Clinical Nutrition in Gastrointestinal Disease

Alan Buchman, MD, MSPH

Chapter 48: Control Of Food Intake (continued)

Allen S. Levine, PhD; Pawel K. Olszewski, PhD; Charles J. Billington, MD; Catherine M. Kotz, PhD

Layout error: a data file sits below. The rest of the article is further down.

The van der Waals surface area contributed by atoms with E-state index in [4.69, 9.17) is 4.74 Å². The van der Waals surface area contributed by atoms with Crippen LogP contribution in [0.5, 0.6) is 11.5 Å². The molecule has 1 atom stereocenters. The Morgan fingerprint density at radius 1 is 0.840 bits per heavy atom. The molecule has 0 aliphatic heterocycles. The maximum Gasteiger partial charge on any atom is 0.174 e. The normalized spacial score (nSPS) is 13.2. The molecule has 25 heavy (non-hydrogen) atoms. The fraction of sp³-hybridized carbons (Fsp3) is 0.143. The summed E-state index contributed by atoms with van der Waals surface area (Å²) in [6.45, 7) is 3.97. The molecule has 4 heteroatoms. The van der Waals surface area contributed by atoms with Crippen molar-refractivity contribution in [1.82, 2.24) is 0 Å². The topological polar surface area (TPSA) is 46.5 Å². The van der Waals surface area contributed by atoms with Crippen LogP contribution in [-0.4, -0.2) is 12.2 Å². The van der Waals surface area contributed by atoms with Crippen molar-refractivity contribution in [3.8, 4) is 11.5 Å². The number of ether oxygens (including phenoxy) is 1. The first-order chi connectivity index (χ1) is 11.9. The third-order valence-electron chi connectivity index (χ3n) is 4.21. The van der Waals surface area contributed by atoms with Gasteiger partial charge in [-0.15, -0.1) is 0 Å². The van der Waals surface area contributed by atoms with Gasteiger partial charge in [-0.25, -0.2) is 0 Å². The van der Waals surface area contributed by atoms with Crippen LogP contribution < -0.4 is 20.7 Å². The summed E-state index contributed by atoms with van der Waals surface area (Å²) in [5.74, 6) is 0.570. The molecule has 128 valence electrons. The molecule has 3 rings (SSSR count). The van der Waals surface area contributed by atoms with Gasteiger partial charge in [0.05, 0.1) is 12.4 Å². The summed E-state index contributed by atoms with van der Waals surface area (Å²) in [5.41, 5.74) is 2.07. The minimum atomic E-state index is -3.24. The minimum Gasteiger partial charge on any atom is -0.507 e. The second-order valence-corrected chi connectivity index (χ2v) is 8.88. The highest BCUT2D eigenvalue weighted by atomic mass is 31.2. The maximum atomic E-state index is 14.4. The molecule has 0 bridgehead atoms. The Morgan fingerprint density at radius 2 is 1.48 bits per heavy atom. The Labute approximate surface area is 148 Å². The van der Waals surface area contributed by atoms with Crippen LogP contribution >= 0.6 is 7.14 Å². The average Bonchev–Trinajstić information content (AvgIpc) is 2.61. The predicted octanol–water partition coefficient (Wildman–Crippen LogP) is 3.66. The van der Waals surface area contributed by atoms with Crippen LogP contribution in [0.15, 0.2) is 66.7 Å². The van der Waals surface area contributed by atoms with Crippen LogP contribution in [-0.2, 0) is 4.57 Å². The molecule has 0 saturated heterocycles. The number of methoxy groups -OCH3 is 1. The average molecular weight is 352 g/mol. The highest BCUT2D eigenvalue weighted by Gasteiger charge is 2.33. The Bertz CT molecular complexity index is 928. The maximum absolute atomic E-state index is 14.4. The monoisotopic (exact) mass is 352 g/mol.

Eating is essential and, for most individuals, pleasant. Clinicians deal with the consequences of eating in their daily practice. The manner in which humans eat and the amount of food people ingest changes from birth to late years. Individuals have eating disorders, are allergic to foods, overeat (which leads to a series of obesity-related comorbidities), and need surgical procedures to stop them from eating or to help them receive the needed nutrients when there are assaults on their gastrointestinal (GI) tract. As is true of other behaviors, eating is primarily regulated by the brain…